Can Anyone Actually Do Anything About ISIS?
Justin Vogt

“ISIS May Not Threaten Your National Existence at This Point in Time, But It Does Threaten Mine.”

A Matter letter series between Foreign Affairs deputy managing editor Justin Vogt and managing editor of NOW Hanin Ghaddar

Dear Justin,

I am glad we agree that ISIS cannot be bombed away, and that another war is not the solution. Yes, the U.S. coalition’s raids did kill a number of ISIS leaders and geographically contained the group, but ISIS is still gaining popularity.

That said, ISIS’s strength is based on three main layers: One, its legitimacy which comes from its fact that it has set up an actual state, with geographical territory, institutions, and structure. This makes it more concrete and valid than Al-Qaeda, which operated like an underground movement. Two, its economic sustainability, based on oil revenues, taxation, zakat money, and selling looted goods. Three, which is harder to contain or defeat, is its ideology and appeal of belonging to a grand and scared nation.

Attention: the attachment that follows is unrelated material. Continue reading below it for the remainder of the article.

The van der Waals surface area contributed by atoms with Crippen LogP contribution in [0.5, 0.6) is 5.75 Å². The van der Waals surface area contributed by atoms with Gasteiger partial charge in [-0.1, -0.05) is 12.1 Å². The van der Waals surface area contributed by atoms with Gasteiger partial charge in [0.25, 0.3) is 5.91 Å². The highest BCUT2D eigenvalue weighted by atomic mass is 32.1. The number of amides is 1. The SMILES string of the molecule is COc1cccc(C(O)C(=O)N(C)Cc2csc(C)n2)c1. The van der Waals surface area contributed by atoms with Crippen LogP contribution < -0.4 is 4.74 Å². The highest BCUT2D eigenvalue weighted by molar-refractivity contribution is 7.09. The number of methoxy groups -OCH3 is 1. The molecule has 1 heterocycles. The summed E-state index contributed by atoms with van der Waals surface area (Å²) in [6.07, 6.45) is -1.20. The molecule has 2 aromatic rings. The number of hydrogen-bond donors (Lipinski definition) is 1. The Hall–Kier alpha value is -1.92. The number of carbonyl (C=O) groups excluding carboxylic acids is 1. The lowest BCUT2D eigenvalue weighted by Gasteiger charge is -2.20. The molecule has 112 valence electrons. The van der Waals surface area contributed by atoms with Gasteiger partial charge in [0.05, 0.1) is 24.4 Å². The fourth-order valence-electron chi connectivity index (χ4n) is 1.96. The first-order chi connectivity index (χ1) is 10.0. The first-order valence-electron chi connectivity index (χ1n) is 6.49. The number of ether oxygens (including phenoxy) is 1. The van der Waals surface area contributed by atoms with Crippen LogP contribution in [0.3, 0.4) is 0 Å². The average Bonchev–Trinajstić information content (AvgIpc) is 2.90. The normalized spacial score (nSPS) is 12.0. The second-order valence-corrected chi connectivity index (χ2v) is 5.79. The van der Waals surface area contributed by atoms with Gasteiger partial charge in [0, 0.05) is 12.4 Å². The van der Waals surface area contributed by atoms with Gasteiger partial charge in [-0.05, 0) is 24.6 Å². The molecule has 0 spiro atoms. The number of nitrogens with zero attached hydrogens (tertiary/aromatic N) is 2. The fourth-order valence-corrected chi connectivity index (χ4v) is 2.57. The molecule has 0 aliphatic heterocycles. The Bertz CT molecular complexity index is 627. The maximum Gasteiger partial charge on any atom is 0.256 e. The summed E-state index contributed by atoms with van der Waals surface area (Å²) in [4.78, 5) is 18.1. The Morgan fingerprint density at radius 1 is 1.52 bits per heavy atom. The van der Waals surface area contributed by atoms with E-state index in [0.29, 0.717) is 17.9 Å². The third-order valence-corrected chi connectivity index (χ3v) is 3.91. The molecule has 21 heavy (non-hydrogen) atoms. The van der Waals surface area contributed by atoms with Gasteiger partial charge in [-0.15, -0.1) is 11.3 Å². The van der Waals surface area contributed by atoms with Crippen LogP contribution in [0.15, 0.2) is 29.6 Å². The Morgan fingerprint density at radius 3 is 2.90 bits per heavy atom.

Also, ISIS is the combination of all our mistakes. The failure of moderate Islam to embrace change, the unfair immigration laws of Europe that led to integration challenges, the failure of Arab and Islamic states to treat its people as equal citizens, and the West’s endorsement of many dictatorships and monarchies in the region.

These are the underlying factors that impel people to join ISIS as an alternative potential authority. But ISIS derives all its laws and rules from Islam — particularly from the Quran. All of the horrific acts of ISIS — such as crucifixion, the tax on Christians, owning slaves, beheading — are all permitted by the Quran and were practiced by Islam during the early days of Prophet Mohammad.

Therefore, the first step is to acknowledge that Islam is the source of ISIS’s rule, and that we cannot expect Muslim scholars to contradict actions permitted by Islam. Of course, no one can abolish Islam as a religion, but weakening religious institutions that promote radical Islam is a must. It is not an as easy as throwing bombs on Raqqa or Mousel, but at least it weakens the core of radical Islam.